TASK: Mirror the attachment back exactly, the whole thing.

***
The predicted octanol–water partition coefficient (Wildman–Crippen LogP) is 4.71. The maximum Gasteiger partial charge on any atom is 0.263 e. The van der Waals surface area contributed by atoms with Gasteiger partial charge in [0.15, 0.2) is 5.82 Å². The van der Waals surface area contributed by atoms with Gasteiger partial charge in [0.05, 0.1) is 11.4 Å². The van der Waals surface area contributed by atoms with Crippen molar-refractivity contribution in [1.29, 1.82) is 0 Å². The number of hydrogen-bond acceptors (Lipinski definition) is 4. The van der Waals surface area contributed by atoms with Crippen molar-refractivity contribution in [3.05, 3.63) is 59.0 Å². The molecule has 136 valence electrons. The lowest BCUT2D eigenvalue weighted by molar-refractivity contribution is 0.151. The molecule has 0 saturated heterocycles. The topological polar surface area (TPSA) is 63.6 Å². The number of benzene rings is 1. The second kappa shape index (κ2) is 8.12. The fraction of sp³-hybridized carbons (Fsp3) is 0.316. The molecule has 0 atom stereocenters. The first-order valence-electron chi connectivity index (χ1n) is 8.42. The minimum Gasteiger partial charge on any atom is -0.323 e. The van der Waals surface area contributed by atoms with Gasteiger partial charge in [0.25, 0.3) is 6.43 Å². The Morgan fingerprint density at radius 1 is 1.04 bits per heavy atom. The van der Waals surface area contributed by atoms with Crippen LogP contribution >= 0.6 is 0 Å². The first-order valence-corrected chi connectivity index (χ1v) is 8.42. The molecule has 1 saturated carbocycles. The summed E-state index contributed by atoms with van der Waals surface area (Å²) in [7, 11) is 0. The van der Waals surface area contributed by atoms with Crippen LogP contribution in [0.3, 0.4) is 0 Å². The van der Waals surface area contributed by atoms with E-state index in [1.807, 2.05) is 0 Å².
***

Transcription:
The predicted octanol–water partition coefficient (Wildman–Crippen LogP) is 4.71. The maximum Gasteiger partial charge on any atom is 0.263 e. The van der Waals surface area contributed by atoms with Gasteiger partial charge in [0.15, 0.2) is 5.82 Å². The van der Waals surface area contributed by atoms with Gasteiger partial charge in [0.05, 0.1) is 11.4 Å². The van der Waals surface area contributed by atoms with Crippen molar-refractivity contribution in [1.29, 1.82) is 0 Å². The number of hydrogen-bond acceptors (Lipinski definition) is 4. The van der Waals surface area contributed by atoms with Crippen molar-refractivity contribution in [3.05, 3.63) is 59.0 Å². The molecule has 136 valence electrons. The lowest BCUT2D eigenvalue weighted by molar-refractivity contribution is 0.151. The molecule has 0 saturated heterocycles. The topological polar surface area (TPSA) is 63.6 Å². The number of benzene rings is 1. The second kappa shape index (κ2) is 8.12. The fraction of sp³-hybridized carbons (Fsp3) is 0.316. The molecule has 0 atom stereocenters. The first-order valence-electron chi connectivity index (χ1n) is 8.42. The minimum Gasteiger partial charge on any atom is -0.323 e. The van der Waals surface area contributed by atoms with Gasteiger partial charge in [0.25, 0.3) is 6.43 Å². The Morgan fingerprint density at radius 1 is 1.04 bits per heavy atom. The van der Waals surface area contributed by atoms with Crippen LogP contribution >= 0.6 is 0 Å². The first-order valence-corrected chi connectivity index (χ1v) is 8.42. The molecule has 1 saturated carbocycles. The summed E-state index contributed by atoms with van der Waals surface area (Å²) in [7, 11) is 0. The van der Waals surface area contributed by atoms with Crippen LogP contribution in [0.3, 0.4) is 0 Å². The van der Waals surface area contributed by atoms with E-state index in [1.807, 2.05) is 0 Å².